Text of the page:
The notice provision of the ICWA provides as follows:
In any involuntary proceeding in a State court, where the court knows or has reason to know that an Indian child is involved, the party seeking the foster care placement of, or termination of parental rights to, an Indian child shall notify the parent or Indian custodian and the Indian child’s tribe, by registered mail with return receipt requested, of the pending proceedings and of their right of intervention. If the identity or location of the parent or Indian custodian and the tribe cannot be determined, such notice shall be given to the Secretary in like manner, who shall have fifteen days after receipt to provide the requisite notice to the parent or Indian custodian and the tribe. No foster care placement or termination of parental rights proceeding shall be held until at least ten days after receipt of notice by the parent or Indian custodian and the tribe or the Secretary: Provided, That the parent or Indian custodian or the tribe shall, upon request, be granted up to twenty additional days to prepare for such proceeding.
25 U.S.C. 1912(a).

In this case, it is not contested that an Indian child is involved. Pursuant to 25 U.S.C. 1912(a), notice was to be sent by “the party seeking the * * * termination of parental rights” to the parent or Indian custodian, and to the Indian child’s tribe “by registered mail with return receipt requested[.]”

Father argues that the summons was sent to the Ponca Tribe of Oklahoma by ordinary mail. However, at the permanent custody hearing, the court was informed that “the Agency did send certified mail notification to both the Ponca Tribe of Oklahoma and the Regional Office of Indian Affairs of Nashville.” It was represented that the green card was returned from the Office of Indian Affairs, and that although “the green card did not come back for the Ponca Tribe[,]” confirmation of delivery had been printed out from the United States Postal Service website and was available for the court and the parties’ viewing. No party expressed any desire to view the printout. The court asked if the parties were in agreement that notification had been completed, and Father’s counsel stated Father was “in agreement.”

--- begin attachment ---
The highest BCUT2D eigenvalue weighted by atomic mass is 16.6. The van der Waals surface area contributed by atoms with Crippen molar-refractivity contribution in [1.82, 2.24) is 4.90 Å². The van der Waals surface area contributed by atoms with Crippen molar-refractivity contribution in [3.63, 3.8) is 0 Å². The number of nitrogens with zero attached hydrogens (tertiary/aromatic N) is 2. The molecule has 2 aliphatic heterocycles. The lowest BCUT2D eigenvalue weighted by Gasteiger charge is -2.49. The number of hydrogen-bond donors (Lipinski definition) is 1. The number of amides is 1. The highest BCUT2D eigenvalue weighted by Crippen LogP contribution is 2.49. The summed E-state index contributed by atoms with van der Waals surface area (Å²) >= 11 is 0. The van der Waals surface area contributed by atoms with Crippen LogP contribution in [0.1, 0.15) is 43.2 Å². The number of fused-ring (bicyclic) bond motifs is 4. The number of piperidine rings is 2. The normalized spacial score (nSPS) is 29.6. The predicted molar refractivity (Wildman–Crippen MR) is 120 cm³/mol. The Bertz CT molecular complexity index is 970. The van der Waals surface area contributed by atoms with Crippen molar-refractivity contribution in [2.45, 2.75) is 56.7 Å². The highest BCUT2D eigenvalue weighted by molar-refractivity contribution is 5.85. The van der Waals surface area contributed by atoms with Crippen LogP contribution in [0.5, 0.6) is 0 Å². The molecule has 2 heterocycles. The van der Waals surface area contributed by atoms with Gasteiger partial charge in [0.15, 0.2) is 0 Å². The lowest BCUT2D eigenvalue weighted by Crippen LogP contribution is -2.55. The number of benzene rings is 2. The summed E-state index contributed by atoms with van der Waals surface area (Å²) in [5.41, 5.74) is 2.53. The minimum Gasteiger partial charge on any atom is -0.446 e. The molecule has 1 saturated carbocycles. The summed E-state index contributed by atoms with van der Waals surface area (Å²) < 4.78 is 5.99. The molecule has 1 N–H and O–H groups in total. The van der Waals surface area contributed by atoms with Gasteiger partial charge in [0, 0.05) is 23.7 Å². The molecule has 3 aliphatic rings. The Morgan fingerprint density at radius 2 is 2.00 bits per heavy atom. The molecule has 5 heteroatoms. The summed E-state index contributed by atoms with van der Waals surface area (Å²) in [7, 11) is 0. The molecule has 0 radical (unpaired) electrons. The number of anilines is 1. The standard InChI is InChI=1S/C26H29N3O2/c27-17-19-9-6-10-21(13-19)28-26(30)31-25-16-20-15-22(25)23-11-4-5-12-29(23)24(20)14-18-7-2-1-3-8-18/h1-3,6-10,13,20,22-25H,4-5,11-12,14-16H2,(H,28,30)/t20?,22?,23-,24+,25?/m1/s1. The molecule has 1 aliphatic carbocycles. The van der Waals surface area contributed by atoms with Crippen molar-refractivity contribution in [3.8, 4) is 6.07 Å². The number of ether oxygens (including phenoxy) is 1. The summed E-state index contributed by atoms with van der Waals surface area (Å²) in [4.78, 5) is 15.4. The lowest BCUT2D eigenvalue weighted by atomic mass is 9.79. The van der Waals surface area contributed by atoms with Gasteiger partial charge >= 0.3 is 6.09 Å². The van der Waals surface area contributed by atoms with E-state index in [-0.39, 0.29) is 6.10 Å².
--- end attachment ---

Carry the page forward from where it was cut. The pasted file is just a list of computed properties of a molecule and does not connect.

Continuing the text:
Insofar as it was represented that the notice was sent by certified mail, Father argues that the notice must be sent by “registered mail.” However, “[i]n 2016, the Bureau of Indian Affairs (BIA) issued regulations and new guidelines clarifying ICWA’s notice requirements.” People ex rel. M.V., 2018 COA 163, 432 P.3d 628, ¶ 27 (Colo.App.2018), citing Indian Child Welfare Act Proceedings, 81 Fed. Reg. 38,778 (June 14, 2016); BIA Guidelines for Implementing the Indian Child Welfare Act (Dec. 2016), https://perma.cc/3TCH-8HQM (2016 Guidelines). Pursuant to the regulations pertaining to the notice requirements for a child-custody proceeding involving an Indian child, notice may be sent by “registered or certified mail with return receipt requested.” 25 C.F.R. 23.111(c); see also Indian Child Welfare Act Proceedings, 81 Fed. Reg. at 38, 810-38811 (June 14, 2016).